Legal giant Herbert Smith Freehills is urging businesses to check the inclusion of communicable diseases is in their event cancellation insurance policy
Recouping losses associated with cancelling an event could be tougher than expected for businesses that haven’t checked their event cancellation insurance policy, according to an international law firm.
Legal giant Herbert Smith Freehills (HSF) released a blog post today (4 February) warning companies with event cancellation coverage to review their policies and ensure they don’t exclude “communicable diseases”.
In instances where policies do have such an exclusion, and insureds haven’t sought additional coverage, the firm believes claiming back lost revenue could be a challenge.
The blog post said: “It is generally rare for a business to be able to insure against business losses that are not consequent on some form of physical damage.
“However, businesses do frequently take out event cancellation insurance. This is likely in general terms to cover the necessary cancellation, postponement or curtailment of the event for external matters out of an insured’s control.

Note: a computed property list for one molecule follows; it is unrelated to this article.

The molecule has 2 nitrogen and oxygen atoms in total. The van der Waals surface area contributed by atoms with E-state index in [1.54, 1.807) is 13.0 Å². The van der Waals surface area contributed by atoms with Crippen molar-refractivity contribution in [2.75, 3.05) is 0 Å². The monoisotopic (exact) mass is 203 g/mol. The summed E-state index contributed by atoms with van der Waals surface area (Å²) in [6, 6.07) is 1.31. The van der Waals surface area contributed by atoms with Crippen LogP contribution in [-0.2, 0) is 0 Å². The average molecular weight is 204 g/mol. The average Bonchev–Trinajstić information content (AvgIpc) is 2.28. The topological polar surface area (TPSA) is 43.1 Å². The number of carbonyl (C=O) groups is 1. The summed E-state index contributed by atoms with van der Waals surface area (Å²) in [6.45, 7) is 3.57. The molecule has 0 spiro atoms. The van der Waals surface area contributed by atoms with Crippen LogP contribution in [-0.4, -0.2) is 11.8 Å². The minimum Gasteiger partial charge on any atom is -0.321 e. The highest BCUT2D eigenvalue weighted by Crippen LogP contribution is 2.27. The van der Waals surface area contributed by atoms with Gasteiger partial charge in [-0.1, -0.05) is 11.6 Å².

“However there will be various exclusions or limitations, including, potentially, for communicable disease, unless this is added back by way of additional cover.
“In all events, it will be necessary to look very carefully at the wording – the scope of the wording, and the scope and status of any governmental guidance, advisories or prohibitions may all be relevant to how the policy applies.”
Several events have now been cancelled due to fears surrounding coronavirus, the latest major examples being Google’s Cloud Next and I/O 2020 conventions.
Events cancelled due to coronavirus may not be covered even if they do include a communicable disease trigger
According to HSF, in some cases, even coverage that does extend to communicable diseases as a reason for cancellation may run into problems in the event of a claim — with approval or denial based on the interpretation of policy wording.
In its blog post, the firm said: “Whilst some contracts will deal with the situation expressly, others might contain an implied allocation of risk.
“This may require consideration of whether a ‘force majeure’ or contractual frustration clause is applicable, which will involve interpretation with regard to the context and objective purpose of the clause.
“There may also be issues over whether any particular categories of losses are recoverable, or whether some are too remote.”
As an additional concern, HSF said that in instances in which businesses choose to change the format of an event so that it’s web-based, this alteration presents a new set of risks and organisers should ensure their original policy covers the new potential liabilities.